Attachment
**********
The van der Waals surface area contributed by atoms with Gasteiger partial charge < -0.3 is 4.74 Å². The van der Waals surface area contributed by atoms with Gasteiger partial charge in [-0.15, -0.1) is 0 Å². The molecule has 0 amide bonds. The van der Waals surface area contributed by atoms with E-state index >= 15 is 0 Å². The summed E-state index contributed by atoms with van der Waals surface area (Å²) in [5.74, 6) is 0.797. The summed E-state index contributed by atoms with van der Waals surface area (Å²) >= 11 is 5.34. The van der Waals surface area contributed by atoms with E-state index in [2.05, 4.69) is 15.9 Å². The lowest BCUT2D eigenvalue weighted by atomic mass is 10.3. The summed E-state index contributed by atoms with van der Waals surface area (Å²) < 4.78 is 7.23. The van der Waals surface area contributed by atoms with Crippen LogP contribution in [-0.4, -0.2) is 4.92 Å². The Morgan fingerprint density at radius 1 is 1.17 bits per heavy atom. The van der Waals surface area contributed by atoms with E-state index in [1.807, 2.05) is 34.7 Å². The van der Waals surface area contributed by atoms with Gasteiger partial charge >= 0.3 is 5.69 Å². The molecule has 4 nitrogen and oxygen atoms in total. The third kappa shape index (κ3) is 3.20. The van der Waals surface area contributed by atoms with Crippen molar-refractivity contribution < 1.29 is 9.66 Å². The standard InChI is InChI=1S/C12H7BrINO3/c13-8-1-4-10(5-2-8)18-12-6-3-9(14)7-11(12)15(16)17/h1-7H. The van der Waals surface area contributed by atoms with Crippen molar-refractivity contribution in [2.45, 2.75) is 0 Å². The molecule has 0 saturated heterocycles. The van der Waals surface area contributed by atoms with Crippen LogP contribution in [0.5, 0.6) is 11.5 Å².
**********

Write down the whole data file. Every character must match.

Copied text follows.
The van der Waals surface area contributed by atoms with Gasteiger partial charge < -0.3 is 4.74 Å². The van der Waals surface area contributed by atoms with Gasteiger partial charge in [-0.15, -0.1) is 0 Å². The molecule has 0 amide bonds. The van der Waals surface area contributed by atoms with E-state index >= 15 is 0 Å². The summed E-state index contributed by atoms with van der Waals surface area (Å²) in [5.74, 6) is 0.797. The summed E-state index contributed by atoms with van der Waals surface area (Å²) >= 11 is 5.34. The van der Waals surface area contributed by atoms with E-state index in [2.05, 4.69) is 15.9 Å². The lowest BCUT2D eigenvalue weighted by atomic mass is 10.3. The summed E-state index contributed by atoms with van der Waals surface area (Å²) < 4.78 is 7.23. The van der Waals surface area contributed by atoms with Crippen LogP contribution in [-0.4, -0.2) is 4.92 Å². The Morgan fingerprint density at radius 1 is 1.17 bits per heavy atom. The van der Waals surface area contributed by atoms with E-state index in [1.807, 2.05) is 34.7 Å². The van der Waals surface area contributed by atoms with Gasteiger partial charge >= 0.3 is 5.69 Å². The molecule has 4 nitrogen and oxygen atoms in total. The third kappa shape index (κ3) is 3.20. The van der Waals surface area contributed by atoms with Crippen molar-refractivity contribution < 1.29 is 9.66 Å². The standard InChI is InChI=1S/C12H7BrINO3/c13-8-1-4-10(5-2-8)18-12-6-3-9(14)7-11(12)15(16)17/h1-7H. The van der Waals surface area contributed by atoms with Crippen molar-refractivity contribution in [2.45, 2.75) is 0 Å². The molecule has 0 saturated heterocycles. The van der Waals surface area contributed by atoms with Crippen LogP contribution in [0.5, 0.6) is 11.5 Å².